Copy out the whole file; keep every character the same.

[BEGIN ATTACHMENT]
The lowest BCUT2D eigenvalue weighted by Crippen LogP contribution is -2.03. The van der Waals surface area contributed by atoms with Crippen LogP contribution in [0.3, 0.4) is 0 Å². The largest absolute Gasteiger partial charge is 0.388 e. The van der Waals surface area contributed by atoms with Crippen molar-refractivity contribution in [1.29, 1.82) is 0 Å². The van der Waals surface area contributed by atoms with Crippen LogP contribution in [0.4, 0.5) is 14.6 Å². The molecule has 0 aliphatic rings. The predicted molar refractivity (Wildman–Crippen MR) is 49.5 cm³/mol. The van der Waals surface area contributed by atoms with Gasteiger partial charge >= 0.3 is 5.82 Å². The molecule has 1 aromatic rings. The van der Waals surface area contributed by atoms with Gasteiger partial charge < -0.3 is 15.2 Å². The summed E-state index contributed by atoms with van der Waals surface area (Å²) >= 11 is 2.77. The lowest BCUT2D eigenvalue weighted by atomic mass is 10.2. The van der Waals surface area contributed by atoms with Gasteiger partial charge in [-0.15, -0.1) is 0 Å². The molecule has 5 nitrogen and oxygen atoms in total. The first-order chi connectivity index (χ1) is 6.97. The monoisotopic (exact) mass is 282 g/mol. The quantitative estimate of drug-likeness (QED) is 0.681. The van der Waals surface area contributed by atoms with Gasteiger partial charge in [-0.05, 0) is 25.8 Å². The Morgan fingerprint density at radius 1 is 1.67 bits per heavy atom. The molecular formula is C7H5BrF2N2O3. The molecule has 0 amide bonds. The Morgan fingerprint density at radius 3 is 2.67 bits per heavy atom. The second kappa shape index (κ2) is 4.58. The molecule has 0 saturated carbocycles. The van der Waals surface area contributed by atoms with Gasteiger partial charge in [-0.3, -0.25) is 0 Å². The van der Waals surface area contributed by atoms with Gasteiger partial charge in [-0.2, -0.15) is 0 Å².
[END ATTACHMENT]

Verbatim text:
The lowest BCUT2D eigenvalue weighted by Crippen LogP contribution is -2.03. The van der Waals surface area contributed by atoms with Crippen LogP contribution in [0.3, 0.4) is 0 Å². The largest absolute Gasteiger partial charge is 0.388 e. The van der Waals surface area contributed by atoms with Crippen molar-refractivity contribution in [1.29, 1.82) is 0 Å². The van der Waals surface area contributed by atoms with Crippen LogP contribution in [0.4, 0.5) is 14.6 Å². The molecule has 0 aliphatic rings. The predicted molar refractivity (Wildman–Crippen MR) is 49.5 cm³/mol. The van der Waals surface area contributed by atoms with Gasteiger partial charge >= 0.3 is 5.82 Å². The molecule has 1 aromatic rings. The van der Waals surface area contributed by atoms with Gasteiger partial charge < -0.3 is 15.2 Å². The summed E-state index contributed by atoms with van der Waals surface area (Å²) >= 11 is 2.77. The lowest BCUT2D eigenvalue weighted by atomic mass is 10.2. The van der Waals surface area contributed by atoms with Gasteiger partial charge in [-0.15, -0.1) is 0 Å². The molecule has 5 nitrogen and oxygen atoms in total. The first-order chi connectivity index (χ1) is 6.97. The monoisotopic (exact) mass is 282 g/mol. The quantitative estimate of drug-likeness (QED) is 0.681. The van der Waals surface area contributed by atoms with Gasteiger partial charge in [-0.05, 0) is 25.8 Å². The Morgan fingerprint density at radius 1 is 1.67 bits per heavy atom. The molecular formula is C7H5BrF2N2O3. The molecule has 0 amide bonds. The Morgan fingerprint density at radius 3 is 2.67 bits per heavy atom. The second kappa shape index (κ2) is 4.58. The molecule has 0 saturated carbocycles. The van der Waals surface area contributed by atoms with Gasteiger partial charge in [-0.3, -0.25) is 0 Å². The van der Waals surface area contributed by atoms with Gasteiger partial charge in [-0.2, -0.15) is 0 Å².